The Darwin Debate
Professor Gregory recounts the vigorous scientific criticisms that met Origin, including these objections:
On the basis of the rate at which the Earth was cooling, physicist William Thomson calculated that the planet could not possibly be old enough to harbor life forms that evolved by natural selection.
Engineer Fleeming Jenkin argued that, contrary to Darwin's theory, favorable characteristics in an individual would have no chance of spreading through a much larger population.
Philosopher Ludwig Buchner praised Darwin's commitment to the concept of evolution but saw a fatal flaw in natural selection due to its purposelessness-its failure to account for progress in nature.
You learn how each of these arguments was eventually answered, including the deep mystery that puzzled Darwin himself: What are the actual "atoms" of inheritance that are passed from generation to generation and that initiate evolutionary change? The answer would come long after Darwin's death with the discovery of DNA as the genetic blueprint.
But the scientific controversies that Darwin encountered were overshadowed by the firestorm of criticism that he faced from religious thinkers, a reaction that has scarcely subsided to this day. Religious attacks on Darwin were inspired by a wide range of theological perspectives. However, most critics agreed with Darwin's contemporary, the theologian Charles Hodge, that what was original with Darwin was a mechanism that resulted from unintelligent causes; that was the core of Darwin's theory of natural selection, and that was what was unacceptable.
Ironically, the notorious Scopes "monkey" trial in 1925 focused on evolution in general, an idea that was widely accepted by many Christian thinkers. Natural selection, the radical theory that implied atheism in the eyes of many, hardly came up during the proceedings. Professor Gregory points out that the trial was a publicity stunt designed to promote the town of Dayton, Tennessee-not the persecution of a brave teacher for freely speaking out.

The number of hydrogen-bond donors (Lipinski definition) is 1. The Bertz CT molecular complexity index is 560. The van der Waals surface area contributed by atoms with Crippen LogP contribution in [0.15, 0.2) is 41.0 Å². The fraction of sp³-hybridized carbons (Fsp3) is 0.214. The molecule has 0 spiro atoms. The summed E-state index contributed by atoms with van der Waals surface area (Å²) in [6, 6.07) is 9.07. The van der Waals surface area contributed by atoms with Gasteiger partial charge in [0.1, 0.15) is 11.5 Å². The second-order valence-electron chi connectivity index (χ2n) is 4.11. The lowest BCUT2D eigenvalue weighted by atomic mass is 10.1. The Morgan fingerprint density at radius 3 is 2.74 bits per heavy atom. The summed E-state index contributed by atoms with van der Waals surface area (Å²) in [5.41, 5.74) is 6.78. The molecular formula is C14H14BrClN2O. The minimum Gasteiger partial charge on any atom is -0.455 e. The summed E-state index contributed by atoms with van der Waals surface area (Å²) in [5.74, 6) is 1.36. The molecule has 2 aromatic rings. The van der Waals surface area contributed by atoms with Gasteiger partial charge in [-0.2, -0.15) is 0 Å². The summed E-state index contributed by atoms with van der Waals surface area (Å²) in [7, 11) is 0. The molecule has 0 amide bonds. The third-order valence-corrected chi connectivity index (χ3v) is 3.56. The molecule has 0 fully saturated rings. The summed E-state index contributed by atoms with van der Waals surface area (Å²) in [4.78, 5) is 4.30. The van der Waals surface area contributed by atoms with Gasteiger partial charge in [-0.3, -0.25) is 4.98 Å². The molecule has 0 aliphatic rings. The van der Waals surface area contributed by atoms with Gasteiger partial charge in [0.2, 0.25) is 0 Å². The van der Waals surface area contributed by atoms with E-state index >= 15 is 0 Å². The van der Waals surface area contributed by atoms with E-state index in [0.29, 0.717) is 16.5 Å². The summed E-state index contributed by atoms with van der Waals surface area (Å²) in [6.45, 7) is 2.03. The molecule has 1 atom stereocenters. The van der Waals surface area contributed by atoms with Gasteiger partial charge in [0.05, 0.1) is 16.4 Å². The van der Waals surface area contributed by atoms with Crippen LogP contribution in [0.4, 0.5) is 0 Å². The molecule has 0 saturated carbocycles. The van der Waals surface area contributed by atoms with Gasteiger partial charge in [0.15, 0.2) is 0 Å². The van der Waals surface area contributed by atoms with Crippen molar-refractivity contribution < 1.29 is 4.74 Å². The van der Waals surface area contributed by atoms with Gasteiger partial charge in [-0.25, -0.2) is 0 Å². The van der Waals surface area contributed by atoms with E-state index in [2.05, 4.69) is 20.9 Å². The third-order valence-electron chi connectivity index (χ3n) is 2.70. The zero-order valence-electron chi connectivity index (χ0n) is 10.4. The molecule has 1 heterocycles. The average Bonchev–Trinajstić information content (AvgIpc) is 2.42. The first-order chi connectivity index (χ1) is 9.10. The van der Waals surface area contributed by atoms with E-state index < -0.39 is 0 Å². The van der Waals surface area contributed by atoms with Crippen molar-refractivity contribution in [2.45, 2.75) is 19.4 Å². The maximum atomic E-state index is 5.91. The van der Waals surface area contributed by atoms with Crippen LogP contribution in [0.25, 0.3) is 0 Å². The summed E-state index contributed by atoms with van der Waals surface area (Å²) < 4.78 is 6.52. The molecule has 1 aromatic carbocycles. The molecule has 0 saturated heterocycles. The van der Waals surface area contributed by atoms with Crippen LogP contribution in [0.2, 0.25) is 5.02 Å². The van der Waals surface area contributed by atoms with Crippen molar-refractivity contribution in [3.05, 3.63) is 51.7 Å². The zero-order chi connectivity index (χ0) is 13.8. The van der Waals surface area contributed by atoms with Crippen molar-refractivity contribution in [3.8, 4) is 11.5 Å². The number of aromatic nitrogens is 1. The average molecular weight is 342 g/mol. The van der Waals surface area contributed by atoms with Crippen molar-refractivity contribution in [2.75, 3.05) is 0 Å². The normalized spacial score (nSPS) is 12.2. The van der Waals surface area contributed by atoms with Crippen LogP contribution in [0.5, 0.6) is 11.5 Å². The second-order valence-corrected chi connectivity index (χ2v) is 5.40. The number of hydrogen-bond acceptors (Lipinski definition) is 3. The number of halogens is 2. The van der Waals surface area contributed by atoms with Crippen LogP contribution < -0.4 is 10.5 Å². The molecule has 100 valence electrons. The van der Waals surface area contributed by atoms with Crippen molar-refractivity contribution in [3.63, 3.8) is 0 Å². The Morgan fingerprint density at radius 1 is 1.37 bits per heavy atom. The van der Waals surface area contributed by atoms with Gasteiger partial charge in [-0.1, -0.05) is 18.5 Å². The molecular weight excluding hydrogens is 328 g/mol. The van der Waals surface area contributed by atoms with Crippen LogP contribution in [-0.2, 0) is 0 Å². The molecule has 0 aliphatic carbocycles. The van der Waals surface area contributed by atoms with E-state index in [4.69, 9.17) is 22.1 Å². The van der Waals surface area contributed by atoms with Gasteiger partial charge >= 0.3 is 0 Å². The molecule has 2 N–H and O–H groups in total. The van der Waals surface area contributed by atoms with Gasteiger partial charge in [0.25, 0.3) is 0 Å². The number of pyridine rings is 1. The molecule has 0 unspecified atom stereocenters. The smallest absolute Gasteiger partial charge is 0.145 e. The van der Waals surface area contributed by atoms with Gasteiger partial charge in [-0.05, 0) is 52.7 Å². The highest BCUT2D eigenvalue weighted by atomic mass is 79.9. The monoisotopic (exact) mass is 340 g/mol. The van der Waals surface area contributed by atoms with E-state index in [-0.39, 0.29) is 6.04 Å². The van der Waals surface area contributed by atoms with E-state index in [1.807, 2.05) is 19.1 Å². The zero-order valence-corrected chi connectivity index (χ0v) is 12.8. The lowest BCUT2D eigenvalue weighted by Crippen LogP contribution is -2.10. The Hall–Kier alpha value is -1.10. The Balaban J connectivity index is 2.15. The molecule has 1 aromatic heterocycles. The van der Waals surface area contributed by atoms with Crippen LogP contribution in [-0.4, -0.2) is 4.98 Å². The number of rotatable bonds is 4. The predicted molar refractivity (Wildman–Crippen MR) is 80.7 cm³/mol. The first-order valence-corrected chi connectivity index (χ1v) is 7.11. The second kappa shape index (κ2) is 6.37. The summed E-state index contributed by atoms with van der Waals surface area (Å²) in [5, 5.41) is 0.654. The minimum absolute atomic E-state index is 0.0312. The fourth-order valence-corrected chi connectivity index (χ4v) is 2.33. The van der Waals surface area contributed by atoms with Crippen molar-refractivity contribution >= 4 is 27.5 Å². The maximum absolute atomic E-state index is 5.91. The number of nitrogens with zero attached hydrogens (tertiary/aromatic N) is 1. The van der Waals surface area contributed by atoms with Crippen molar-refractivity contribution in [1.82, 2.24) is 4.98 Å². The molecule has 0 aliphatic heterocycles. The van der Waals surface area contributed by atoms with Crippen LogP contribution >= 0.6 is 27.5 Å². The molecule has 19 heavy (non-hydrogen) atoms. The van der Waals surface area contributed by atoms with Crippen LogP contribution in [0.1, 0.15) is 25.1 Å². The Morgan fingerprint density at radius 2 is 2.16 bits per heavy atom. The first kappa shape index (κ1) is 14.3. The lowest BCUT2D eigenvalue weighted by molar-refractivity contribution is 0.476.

A noted authority on the development of modern science, Professor Gregory is uniquely qualified to probe the religious dimension of this subject, since he holds a degree from Gordon-Conwell Theological Seminary in addition to a Ph.D. in the History of Science from Harvard University. In The , he brings the controversy up to date by carefully examining the claims of intelligent design, which is the latest and most sophisticated attempt to challenge Darwin on religious grounds.
"We have every right to feel enormous pride at what evolutionary scientists have accomplished," Professor Gregory says. But he notes that Darwin's theories raise far-reaching questions about the nature of human identity, society, and the demarcation between science and the supernatural that defines the limits of human knowledge.
Explore the fascinating story of evolution in The and let a remarkable teacher reveal the astounding implications this provocative theory has had on both science and society.
The Meaning of Evolution
The Way It Used to Be
Theories of Evolution in the 18th Century
Fossils and Catastrophism
Theories of Evolution Just before Darwin
Why Evolution Was Rejected before Darwin
Darwin's Conversion to Evolution
What's in On the Origin of Species?
How Origin Fared among Scientists
The Religious Reaction to Darwinism
The Social Implications of Evolution
Evolution and Heredity
A Nadir for Natural Selection
Groundwork for Recovery
The Scopes Trial
Lamarckian Inheritance on Stage
Forging an Evolutionary Synthesis
Evolution and Molecular Biology
The Rise of Biblical Creationism
Tinkering with Evolutionary Theory
The Heritage of Eugenics
Adding Things Up